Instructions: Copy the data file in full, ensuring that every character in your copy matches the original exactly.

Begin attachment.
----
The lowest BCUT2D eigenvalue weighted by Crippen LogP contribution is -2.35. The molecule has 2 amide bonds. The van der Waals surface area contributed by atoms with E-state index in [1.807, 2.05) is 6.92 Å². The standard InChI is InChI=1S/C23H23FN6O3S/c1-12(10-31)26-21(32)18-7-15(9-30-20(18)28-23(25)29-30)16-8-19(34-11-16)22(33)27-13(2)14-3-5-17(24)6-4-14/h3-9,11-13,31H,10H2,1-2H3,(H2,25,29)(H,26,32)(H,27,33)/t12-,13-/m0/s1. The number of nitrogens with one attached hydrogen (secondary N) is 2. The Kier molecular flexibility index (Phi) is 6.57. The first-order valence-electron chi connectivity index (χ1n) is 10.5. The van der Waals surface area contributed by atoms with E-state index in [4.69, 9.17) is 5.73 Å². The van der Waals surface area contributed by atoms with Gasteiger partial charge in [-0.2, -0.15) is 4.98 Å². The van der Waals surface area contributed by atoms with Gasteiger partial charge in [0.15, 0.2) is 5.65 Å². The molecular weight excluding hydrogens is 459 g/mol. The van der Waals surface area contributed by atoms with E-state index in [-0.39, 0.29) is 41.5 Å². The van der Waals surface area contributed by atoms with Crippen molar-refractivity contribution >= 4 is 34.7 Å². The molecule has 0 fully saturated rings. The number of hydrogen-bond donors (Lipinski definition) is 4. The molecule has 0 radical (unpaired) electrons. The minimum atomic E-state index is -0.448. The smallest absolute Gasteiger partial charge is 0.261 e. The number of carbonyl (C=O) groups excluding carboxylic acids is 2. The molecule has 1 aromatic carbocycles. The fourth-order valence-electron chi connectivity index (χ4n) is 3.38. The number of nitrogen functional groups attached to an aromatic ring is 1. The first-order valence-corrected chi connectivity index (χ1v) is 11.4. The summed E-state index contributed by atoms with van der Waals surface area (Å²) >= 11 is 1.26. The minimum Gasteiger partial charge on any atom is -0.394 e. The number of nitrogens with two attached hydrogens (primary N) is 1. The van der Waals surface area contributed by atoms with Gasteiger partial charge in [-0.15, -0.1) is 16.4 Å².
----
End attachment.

The lowest BCUT2D eigenvalue weighted by Crippen LogP contribution is -2.35. The molecule has 2 amide bonds. The van der Waals surface area contributed by atoms with E-state index in [1.807, 2.05) is 6.92 Å². The standard InChI is InChI=1S/C23H23FN6O3S/c1-12(10-31)26-21(32)18-7-15(9-30-20(18)28-23(25)29-30)16-8-19(34-11-16)22(33)27-13(2)14-3-5-17(24)6-4-14/h3-9,11-13,31H,10H2,1-2H3,(H2,25,29)(H,26,32)(H,27,33)/t12-,13-/m0/s1. The number of nitrogens with one attached hydrogen (secondary N) is 2. The Kier molecular flexibility index (Phi) is 6.57. The first-order valence-electron chi connectivity index (χ1n) is 10.5. The van der Waals surface area contributed by atoms with E-state index in [4.69, 9.17) is 5.73 Å². The van der Waals surface area contributed by atoms with Gasteiger partial charge in [-0.2, -0.15) is 4.98 Å². The van der Waals surface area contributed by atoms with Gasteiger partial charge in [0.15, 0.2) is 5.65 Å². The molecular weight excluding hydrogens is 459 g/mol. The van der Waals surface area contributed by atoms with E-state index in [-0.39, 0.29) is 41.5 Å². The van der Waals surface area contributed by atoms with Crippen molar-refractivity contribution >= 4 is 34.7 Å². The molecule has 0 fully saturated rings. The number of hydrogen-bond donors (Lipinski definition) is 4. The molecule has 0 radical (unpaired) electrons. The minimum atomic E-state index is -0.448. The smallest absolute Gasteiger partial charge is 0.261 e. The number of carbonyl (C=O) groups excluding carboxylic acids is 2. The molecule has 1 aromatic carbocycles. The fourth-order valence-electron chi connectivity index (χ4n) is 3.38. The number of nitrogen functional groups attached to an aromatic ring is 1. The first-order valence-corrected chi connectivity index (χ1v) is 11.4. The summed E-state index contributed by atoms with van der Waals surface area (Å²) >= 11 is 1.26. The minimum Gasteiger partial charge on any atom is -0.394 e. The number of nitrogens with two attached hydrogens (primary N) is 1. The van der Waals surface area contributed by atoms with Gasteiger partial charge in [-0.15, -0.1) is 16.4 Å².